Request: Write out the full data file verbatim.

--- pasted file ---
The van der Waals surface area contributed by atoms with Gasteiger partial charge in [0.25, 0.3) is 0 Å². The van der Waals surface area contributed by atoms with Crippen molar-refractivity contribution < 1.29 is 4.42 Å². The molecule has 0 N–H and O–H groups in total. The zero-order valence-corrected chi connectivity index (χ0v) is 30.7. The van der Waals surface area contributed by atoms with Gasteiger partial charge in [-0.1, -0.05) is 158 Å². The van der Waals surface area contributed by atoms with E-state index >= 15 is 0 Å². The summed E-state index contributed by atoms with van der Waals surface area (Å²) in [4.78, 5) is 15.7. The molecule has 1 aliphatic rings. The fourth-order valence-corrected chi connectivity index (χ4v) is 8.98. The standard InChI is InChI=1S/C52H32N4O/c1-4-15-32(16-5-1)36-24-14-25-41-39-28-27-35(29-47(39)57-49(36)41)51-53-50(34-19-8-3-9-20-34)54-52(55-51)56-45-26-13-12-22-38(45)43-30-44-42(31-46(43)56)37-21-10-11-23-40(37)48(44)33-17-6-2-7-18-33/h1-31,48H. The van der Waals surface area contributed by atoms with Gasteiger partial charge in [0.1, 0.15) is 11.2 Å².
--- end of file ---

The van der Waals surface area contributed by atoms with Gasteiger partial charge in [0.25, 0.3) is 0 Å². The van der Waals surface area contributed by atoms with Crippen molar-refractivity contribution < 1.29 is 4.42 Å². The molecule has 0 N–H and O–H groups in total. The zero-order valence-corrected chi connectivity index (χ0v) is 30.7. The van der Waals surface area contributed by atoms with Gasteiger partial charge in [-0.1, -0.05) is 158 Å². The van der Waals surface area contributed by atoms with E-state index >= 15 is 0 Å². The summed E-state index contributed by atoms with van der Waals surface area (Å²) in [4.78, 5) is 15.7. The molecule has 1 aliphatic rings. The fourth-order valence-corrected chi connectivity index (χ4v) is 8.98. The standard InChI is InChI=1S/C52H32N4O/c1-4-15-32(16-5-1)36-24-14-25-41-39-28-27-35(29-47(39)57-49(36)41)51-53-50(34-19-8-3-9-20-34)54-52(55-51)56-45-26-13-12-22-38(45)43-30-44-42(31-46(43)56)37-21-10-11-23-40(37)48(44)33-17-6-2-7-18-33/h1-31,48H. The van der Waals surface area contributed by atoms with Gasteiger partial charge in [0.1, 0.15) is 11.2 Å².